‘Mask’: A poem by Beth Bachmann

illustration of a medieval plague doctor in a bird mask

the word "Mask" in a script font

During our self-isolation, you send me collages
of God’s blown animals, breathed into, heated

and shaped like glass. Our skin is full of holes
for oil and sweat. When I whisper,  Breathe me in,

I mean all of me—the scent of my flesh, but also me,
my god, the beginning of the fulfillment of this desire.

In a mask, you can be whoever I want you to be, king
or dog:  muse  comes from  muzzle, to track your kill.

The plague doctors wore masks in the shape of a bird,
the beak filled with fresh clippings: juniper, rose, clove.

The mask is a type of respirator, meaning breathe again,
which is how we’ve managed to stay alive all these years.

Through the glass eyes, they could examine the body
they could not touch with their bare hands.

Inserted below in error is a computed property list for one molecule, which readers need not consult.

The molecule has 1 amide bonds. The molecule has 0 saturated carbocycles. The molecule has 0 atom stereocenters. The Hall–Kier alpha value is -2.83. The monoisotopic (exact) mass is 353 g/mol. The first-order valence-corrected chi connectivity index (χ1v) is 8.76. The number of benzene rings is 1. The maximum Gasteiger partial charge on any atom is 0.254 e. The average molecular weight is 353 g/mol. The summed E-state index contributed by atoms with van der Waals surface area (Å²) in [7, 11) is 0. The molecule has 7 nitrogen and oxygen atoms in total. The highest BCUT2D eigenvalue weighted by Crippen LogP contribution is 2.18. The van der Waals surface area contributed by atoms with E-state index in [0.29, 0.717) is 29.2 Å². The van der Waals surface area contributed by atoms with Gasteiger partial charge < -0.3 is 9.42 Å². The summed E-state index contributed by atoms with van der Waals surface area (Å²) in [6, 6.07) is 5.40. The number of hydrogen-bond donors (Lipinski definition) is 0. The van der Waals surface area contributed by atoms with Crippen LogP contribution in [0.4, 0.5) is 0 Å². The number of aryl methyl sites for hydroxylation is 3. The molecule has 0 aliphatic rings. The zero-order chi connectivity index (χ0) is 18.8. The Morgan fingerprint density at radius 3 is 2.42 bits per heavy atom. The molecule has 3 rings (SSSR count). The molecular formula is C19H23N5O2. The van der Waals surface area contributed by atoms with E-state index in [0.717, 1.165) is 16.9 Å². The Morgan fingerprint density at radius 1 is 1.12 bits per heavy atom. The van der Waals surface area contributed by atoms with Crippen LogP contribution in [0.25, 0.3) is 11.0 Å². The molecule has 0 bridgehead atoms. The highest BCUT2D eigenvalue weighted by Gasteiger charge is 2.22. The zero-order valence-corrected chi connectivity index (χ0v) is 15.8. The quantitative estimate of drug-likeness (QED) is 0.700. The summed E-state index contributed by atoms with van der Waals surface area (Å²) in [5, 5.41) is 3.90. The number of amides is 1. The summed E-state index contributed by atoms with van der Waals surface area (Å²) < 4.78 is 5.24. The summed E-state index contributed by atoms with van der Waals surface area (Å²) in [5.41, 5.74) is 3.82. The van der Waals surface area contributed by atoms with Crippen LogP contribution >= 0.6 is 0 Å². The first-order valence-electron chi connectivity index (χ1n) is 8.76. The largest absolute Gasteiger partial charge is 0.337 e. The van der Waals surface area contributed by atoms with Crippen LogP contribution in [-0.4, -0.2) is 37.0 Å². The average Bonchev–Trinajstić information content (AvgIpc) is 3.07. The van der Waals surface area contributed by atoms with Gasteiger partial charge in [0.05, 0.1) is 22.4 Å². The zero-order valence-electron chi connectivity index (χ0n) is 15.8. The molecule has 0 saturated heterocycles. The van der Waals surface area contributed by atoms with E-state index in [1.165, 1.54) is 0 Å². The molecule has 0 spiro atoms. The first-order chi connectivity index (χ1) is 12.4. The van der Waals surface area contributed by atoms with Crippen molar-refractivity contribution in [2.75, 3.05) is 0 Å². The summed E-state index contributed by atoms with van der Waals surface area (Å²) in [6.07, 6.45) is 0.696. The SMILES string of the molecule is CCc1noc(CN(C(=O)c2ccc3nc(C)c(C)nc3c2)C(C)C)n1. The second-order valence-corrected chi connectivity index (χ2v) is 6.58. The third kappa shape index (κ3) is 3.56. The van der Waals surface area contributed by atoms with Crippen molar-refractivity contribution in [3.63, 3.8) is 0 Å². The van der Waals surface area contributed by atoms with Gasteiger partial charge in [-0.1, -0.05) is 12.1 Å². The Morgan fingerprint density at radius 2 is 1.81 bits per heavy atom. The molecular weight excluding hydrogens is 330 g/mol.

Breath can be both instinctive and controlled.
Matisse’s most famous cutout is “Blue Nude II,”

a woman who appears to be made of parts, but who
was scissored instead from a single sheet of paper.

Beth Bachmann is currently writer-in-residence in the Master of Fine Arts program of Vanderbilt’s English department. A 2016 Guggenheim fellow in poetry, she is the author of three books of verse: Temper, Do Not Rise and Cease. This poem originally appeared in The New Yorker’s April 6, 2020, issue and is reprinted by permission of the author.

illustration by Anastasia Karelskaya